Annexation International law International law Contents Pt. Skip to content Skip to search. To purchase, visit your preferred ebook provider. Professor David Kennedy, Harvard Law School "This stimulating book deals with a long-neglected and often-misunderstood subject.
The Right of Conquest
Changing Worlds David W. By Sharon Korman. Oxford, New York: Oxford. See a Problem?
The answer to conquest — was simply counter-conquest. And once such a counter-conquest succeeded, international lawyers simply bestowed their measure of legality upon that newly-created, or recently-restored territorial reality. Not until the 20th century, following the establishment of the League of Nations and its nucleus of international multilateralism — was the legitimacy of forceful conquest ever seriously questioned.
Much of the same can be said of the establishment of the League of Nations a century ago Prior to WWI, the world had never witnessed killing on such an industrial scale. Yet in fact, the shift towards the self-determination of peoples was initially not American but Bolshevik.
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If territorial annexation was no longer internationally- attainable, then other means for territorial acquisition could be construed. French interests in North Africa and Syria, and British interests in the locomotion of oil from Iraq to the Mediterranean had to be accommodated for. Britain might not have been the owner of the Near East from Iraq to the Mediterranean — but it was its custodian.
Territorial Conquest: Its Prevalence, Demise, and Resurfacing: 1880s – The Present
And as such — it had full sovereignty over this territory through which the oil in its Trans-Arabian Pipeline now flowed. In Cameroon, land was not leased to British colonial plantation farmers. It was sold to them. Alsace and Lorraine returned to victorious France.
Yet the French demand for annexation of the Rhineland was rejected outright by Wilson.
A quarter of a millennium later, and with the Rhineland firmly ethnically German as opposed to Alsace and Lorraine , a transferal of its sovereignty to France solely due to security concerns was no-longer viable. In the wake of the new international realities of self-determination, a new legal concept was firstly devised especially for the Rhineland: Military Occupation. Were Berlin to default on its unimaginable reparative payments to France and Belgium, the latter would be allowed to extract their payments directly from the Rhineland.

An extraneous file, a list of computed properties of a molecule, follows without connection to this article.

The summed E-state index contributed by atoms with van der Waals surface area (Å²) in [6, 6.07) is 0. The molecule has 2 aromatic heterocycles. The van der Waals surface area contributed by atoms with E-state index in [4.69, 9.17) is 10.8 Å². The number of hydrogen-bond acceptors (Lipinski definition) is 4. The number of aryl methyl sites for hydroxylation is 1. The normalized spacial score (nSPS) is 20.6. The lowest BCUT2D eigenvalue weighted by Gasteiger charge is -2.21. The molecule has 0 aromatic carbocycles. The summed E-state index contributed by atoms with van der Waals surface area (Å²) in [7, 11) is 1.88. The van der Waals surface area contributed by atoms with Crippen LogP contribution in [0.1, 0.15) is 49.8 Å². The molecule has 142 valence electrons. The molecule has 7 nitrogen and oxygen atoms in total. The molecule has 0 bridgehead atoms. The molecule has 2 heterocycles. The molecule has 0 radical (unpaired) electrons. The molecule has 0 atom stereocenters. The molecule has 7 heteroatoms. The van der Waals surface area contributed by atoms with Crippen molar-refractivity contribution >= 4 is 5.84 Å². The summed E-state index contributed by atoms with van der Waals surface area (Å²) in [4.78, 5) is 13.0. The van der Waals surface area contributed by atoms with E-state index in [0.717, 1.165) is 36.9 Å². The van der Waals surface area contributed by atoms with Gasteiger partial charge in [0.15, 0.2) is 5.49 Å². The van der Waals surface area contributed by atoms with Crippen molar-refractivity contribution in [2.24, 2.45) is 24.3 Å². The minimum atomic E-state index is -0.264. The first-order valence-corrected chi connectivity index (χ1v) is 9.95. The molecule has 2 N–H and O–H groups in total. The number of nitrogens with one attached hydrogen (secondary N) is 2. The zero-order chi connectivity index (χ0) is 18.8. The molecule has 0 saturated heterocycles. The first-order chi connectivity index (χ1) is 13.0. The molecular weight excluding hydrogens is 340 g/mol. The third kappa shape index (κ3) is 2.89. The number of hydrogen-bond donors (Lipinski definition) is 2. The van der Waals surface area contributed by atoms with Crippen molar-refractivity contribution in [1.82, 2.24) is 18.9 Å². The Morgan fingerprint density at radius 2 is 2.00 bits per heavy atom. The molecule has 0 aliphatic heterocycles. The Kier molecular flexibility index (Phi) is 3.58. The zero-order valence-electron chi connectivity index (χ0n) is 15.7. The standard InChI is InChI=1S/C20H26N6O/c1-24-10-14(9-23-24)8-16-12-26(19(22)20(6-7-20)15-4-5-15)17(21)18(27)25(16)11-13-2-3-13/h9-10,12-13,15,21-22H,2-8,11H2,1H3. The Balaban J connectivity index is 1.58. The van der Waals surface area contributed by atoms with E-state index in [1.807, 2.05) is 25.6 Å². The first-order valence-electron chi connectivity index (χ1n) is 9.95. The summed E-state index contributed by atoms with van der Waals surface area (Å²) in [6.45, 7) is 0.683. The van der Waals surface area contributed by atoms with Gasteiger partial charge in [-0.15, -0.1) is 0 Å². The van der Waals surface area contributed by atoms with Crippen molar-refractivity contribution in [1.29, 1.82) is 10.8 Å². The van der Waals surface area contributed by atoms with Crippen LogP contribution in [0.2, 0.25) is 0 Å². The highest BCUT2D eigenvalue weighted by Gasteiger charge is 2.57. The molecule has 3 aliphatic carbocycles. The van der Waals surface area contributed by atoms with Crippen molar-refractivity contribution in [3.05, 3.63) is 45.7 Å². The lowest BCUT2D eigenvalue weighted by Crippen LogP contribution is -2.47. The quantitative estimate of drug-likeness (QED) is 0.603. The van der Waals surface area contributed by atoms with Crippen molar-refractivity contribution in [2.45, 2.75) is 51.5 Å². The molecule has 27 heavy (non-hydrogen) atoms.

Pounding the German occupied population to dust, Germany eventually resorted to the evacuation of some , malnutrition children out of the Ruhr and the Rhineland eastwards, curing them from nutrition-based bone diseases such as rickets. All political problems — it seemed - could be miraculously worked over through seemingly-objectivist legal means.go here
The State’s Right to Property Under International Law
Labouring tirelessly for a multilateral collective security, in , the French and U. The very first country to adopt this Pact was none other than Germany. Universalist Humanism seemed to finally reign in Power-Politics. War was no longer legal.
War might have been outlawed. Yet vile and cruel hand of military occupation was here to stay. It was a recognized principle of international law until the early years of this century that a state that emerges victorious in a war is entitled to claim sovereignty over territory which it has taken possession.
Sharon korman the right of conquest the acquisition
Sharon Korman shows how the First World War - which led to the rise of self-determination and to calls for the prohibition of way - prompted the reconstruction of international law and the consequent abolition of the title by conquest. Her conclusion, which highlights the merits and defects of the modern law as a vehicle for discouraging war by denying the title to the conqueror, challenges many of the assumptions that have come to constitute part of the conventional wisdom of our times.
- The Right of Conquest: The Acquisition of Territory by Force in - Sharon Korman - Google Книги.
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This is a study, not of international law narrowly conceived, but of the place of a changing legal principle in international history and the contemporary world.